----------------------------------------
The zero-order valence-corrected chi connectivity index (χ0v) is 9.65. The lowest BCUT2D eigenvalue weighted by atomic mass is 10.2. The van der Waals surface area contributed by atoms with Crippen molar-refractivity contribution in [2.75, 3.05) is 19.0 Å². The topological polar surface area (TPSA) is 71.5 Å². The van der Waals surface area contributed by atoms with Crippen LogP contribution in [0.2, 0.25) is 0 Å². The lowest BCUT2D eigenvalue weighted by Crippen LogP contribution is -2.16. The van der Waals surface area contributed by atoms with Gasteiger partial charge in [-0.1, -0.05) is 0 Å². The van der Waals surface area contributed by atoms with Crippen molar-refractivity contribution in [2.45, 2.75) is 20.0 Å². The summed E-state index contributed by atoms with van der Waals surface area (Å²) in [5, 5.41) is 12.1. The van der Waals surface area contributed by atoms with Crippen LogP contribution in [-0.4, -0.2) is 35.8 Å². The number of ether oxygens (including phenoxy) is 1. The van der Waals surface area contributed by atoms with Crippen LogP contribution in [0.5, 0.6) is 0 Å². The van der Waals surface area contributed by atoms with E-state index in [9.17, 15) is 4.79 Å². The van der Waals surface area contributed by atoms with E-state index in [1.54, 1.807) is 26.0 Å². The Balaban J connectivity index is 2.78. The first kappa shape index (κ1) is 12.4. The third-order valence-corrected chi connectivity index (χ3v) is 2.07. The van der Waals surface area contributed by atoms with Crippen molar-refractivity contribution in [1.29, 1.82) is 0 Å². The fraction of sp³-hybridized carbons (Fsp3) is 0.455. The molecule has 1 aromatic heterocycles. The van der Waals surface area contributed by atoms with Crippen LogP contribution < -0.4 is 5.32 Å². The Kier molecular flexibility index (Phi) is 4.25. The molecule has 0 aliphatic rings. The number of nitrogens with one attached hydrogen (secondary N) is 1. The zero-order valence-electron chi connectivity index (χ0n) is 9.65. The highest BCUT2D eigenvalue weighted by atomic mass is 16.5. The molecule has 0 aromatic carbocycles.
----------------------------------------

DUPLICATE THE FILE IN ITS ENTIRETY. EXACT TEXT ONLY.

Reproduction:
The zero-order valence-corrected chi connectivity index (χ0v) is 9.65. The lowest BCUT2D eigenvalue weighted by atomic mass is 10.2. The van der Waals surface area contributed by atoms with Crippen molar-refractivity contribution in [2.75, 3.05) is 19.0 Å². The topological polar surface area (TPSA) is 71.5 Å². The van der Waals surface area contributed by atoms with Crippen LogP contribution in [0.2, 0.25) is 0 Å². The lowest BCUT2D eigenvalue weighted by Crippen LogP contribution is -2.16. The van der Waals surface area contributed by atoms with Gasteiger partial charge in [-0.1, -0.05) is 0 Å². The van der Waals surface area contributed by atoms with Crippen molar-refractivity contribution in [2.45, 2.75) is 20.0 Å². The summed E-state index contributed by atoms with van der Waals surface area (Å²) in [5, 5.41) is 12.1. The van der Waals surface area contributed by atoms with Crippen LogP contribution in [-0.4, -0.2) is 35.8 Å². The number of ether oxygens (including phenoxy) is 1. The van der Waals surface area contributed by atoms with Crippen LogP contribution in [0.5, 0.6) is 0 Å². The van der Waals surface area contributed by atoms with E-state index in [9.17, 15) is 4.79 Å². The van der Waals surface area contributed by atoms with E-state index in [1.54, 1.807) is 26.0 Å². The Balaban J connectivity index is 2.78. The first kappa shape index (κ1) is 12.4. The third-order valence-corrected chi connectivity index (χ3v) is 2.07. The van der Waals surface area contributed by atoms with Crippen molar-refractivity contribution in [1.29, 1.82) is 0 Å². The fraction of sp³-hybridized carbons (Fsp3) is 0.455. The molecule has 1 aromatic heterocycles. The van der Waals surface area contributed by atoms with Crippen LogP contribution < -0.4 is 5.32 Å². The Kier molecular flexibility index (Phi) is 4.25. The molecule has 0 aliphatic rings. The number of nitrogens with one attached hydrogen (secondary N) is 1. The zero-order valence-electron chi connectivity index (χ0n) is 9.65. The highest BCUT2D eigenvalue weighted by atomic mass is 16.5. The molecule has 0 aromatic carbocycles.